Hmmm...this turned out to be a very long story. Sorry 'bout that.

  • Scully

    It doesn't have to be about buying things or getting yourself stressed out.

    Our first few Christmases were about putting up the tree, baking cookies and doing crafts with the children, learning Christmas carols and making new hats and mittens for them and playing a couple of new games that we picked up inexpensively.

    When money was sparse, we gave gift baskets of cookies and hot-chocolate mix, or made festive flower arrangements. It's a tradition we've kept up. A couple of years ago, I tried my hand at scrapbooking and making some lovely Christmas cards by hand. Last year I made hot chocolate mix and homemade peppermint marshmallows. They were a huge hit and it was a lot of fun to do. This year we're in a position to donate toys to the local toy drive - the children picked out some nice things and were thrilled to share their Christmas spirit with others who may be struggling to get by.

    Our best Christmases were about just being together, listening to beautiful music and watching classic Christmas movies, playing games and having a non-traditional Christmas dinner. We don't do the turkey dinner - we love a buffet style meal with cold cuts, cheeses, chips and dips, veggies and fruit, and different kinds of snack foods. I don't stress over the cooking that way and can concentrate on the fun stuff like baking or building a snowman or going out for a walk during a light snowfall.

    On Sunday, we've got the afternoon set aside to decorate our tree. We break out the Christmas tunes, make some mulled apple cider and have a ball.

  • Darth Yhwh
    Darth Yhwh

    My wife loves Christmas and this time of year. Im a bit of a Scrooge though. Being raised as a JW and having no real positive childhood memories combined with the fact that you cant go out in public with out traffic, parking difficulties, or everyone's holiday spirit makes it difficult for me. Not to mention the fact that I dont like the cold and hate winter by mid December. I tend to be a little grumpy this time of year. LOL

  • Scully

    Doing some of my Christmas shopping online has been a real time saver. I don't like crowded malls. I don't like looking for places to park. I don't like trucking my purchases from one store to the next or out to the car between shops. There were a couple of large items that would have been awkward for me to carry, so I ordered them online and they arrived at my door!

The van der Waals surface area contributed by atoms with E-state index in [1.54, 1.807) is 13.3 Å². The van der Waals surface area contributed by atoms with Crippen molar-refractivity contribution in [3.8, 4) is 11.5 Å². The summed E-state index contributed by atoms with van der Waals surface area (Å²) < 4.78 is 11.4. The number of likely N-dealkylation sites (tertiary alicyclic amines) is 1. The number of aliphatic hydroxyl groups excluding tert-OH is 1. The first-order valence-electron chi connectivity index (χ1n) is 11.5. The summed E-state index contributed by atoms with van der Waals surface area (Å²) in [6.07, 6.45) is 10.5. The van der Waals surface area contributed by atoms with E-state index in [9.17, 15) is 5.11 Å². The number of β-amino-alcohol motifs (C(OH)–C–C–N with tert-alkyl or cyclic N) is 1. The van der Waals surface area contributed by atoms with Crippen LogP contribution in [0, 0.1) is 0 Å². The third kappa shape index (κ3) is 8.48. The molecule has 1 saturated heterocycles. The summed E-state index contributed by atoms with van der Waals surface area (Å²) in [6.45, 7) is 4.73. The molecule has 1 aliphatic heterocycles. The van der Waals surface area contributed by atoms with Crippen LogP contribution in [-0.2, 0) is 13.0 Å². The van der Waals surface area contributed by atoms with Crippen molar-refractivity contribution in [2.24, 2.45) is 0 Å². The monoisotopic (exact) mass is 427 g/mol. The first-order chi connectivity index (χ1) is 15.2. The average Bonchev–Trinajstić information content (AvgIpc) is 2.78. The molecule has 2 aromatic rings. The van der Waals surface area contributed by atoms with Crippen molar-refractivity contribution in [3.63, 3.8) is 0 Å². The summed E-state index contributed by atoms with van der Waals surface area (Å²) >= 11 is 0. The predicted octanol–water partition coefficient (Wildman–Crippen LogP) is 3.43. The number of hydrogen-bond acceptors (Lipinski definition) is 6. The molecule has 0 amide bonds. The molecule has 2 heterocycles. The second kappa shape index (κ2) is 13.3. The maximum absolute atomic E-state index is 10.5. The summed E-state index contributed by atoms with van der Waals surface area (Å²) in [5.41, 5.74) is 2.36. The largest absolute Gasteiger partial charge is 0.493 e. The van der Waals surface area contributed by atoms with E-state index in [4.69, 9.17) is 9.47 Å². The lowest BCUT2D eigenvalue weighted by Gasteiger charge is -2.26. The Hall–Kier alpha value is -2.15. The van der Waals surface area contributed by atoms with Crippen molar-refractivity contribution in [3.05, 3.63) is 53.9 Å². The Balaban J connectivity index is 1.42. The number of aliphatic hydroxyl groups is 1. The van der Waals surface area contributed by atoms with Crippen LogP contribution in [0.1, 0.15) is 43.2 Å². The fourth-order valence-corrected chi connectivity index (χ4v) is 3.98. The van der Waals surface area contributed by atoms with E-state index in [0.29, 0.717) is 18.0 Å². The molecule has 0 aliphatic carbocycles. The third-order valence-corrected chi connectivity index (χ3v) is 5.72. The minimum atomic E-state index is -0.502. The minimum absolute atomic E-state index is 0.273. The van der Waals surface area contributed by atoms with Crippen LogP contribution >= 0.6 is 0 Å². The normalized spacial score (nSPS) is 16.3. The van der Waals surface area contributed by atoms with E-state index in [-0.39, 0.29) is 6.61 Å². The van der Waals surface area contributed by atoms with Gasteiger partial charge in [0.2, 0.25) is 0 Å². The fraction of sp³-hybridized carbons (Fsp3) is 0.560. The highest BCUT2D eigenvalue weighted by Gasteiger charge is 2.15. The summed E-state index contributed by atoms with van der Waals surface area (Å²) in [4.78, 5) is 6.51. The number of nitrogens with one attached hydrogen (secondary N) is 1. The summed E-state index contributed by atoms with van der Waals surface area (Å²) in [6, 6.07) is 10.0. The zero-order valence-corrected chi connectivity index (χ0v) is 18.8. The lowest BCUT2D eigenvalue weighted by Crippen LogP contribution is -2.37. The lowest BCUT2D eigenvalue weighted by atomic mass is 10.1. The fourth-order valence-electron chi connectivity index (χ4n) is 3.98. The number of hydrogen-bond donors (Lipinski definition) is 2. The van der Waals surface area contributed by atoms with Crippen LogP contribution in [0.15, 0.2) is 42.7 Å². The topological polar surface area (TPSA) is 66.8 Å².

As far as Christmas spending, I have an amount deducted from each pay that is my designated Christmas shopping fund. I don't miss the money they squirrel away on my behalf and when Christmas rolls around I have enough to buy what I want without using credit cards. It works for me.

  • Tatiana

    I have a big family, so I buy all year long. I have a special box in the basement, and anytime I am out shopping and I see a clearance item that I know someone in my family will love, I buy it right then and pack it away in the "box."

    I only buy clearance items. Or I buy at end of season. I never pay full price for anything. Last year AFTER Christmas, I bought my grandson a battery powered car (original price $179.00) for $30.00. I wanted to store it for Christmas, but his birthday is in March and I couldn't wait!

    The look on his face when he was riding it was priceless!!!

    It's kind of blurred....

    This year, my daughter had no money for Halloween costumes, and just painted the kid's faces. So after Halloween, when they put all the costumes on clearance for 90% off, I bought each one of them great costumes for next year, (in a bigger size) for about $1.00 apiece.

    After Christmas last year, I went to a hobby store, and bought tons of gingerbread decorations for my daughter @ 90% off. Xmas lights, candy cane yard decorations....and we decorated her house this past weekend. The kids loved all the lights and the giant snowman.

    We make gifts also. One Christmas I stayed up all night making my daughter a jeans outfit. Complete with rivets, studs, and snaps. The kids make potholders, jewelry, etc.

    And I can bake a great cake. I don't have a lot of money, but I try to make sure everyone feels special. A little imagination and planning, and you can bring a smile to a child's face. That is the best feeling of all.

    And there is no more fun than going out in the snow with kids...making snow angels and building a snowman. You will never have as much fun!!

  • Jamelle

    I was also raised a JW - never celebrating Christmas as I grew up. When I left the JW's at age 19 I immediately started celebrating Christmas although it was my second year before I had a tree.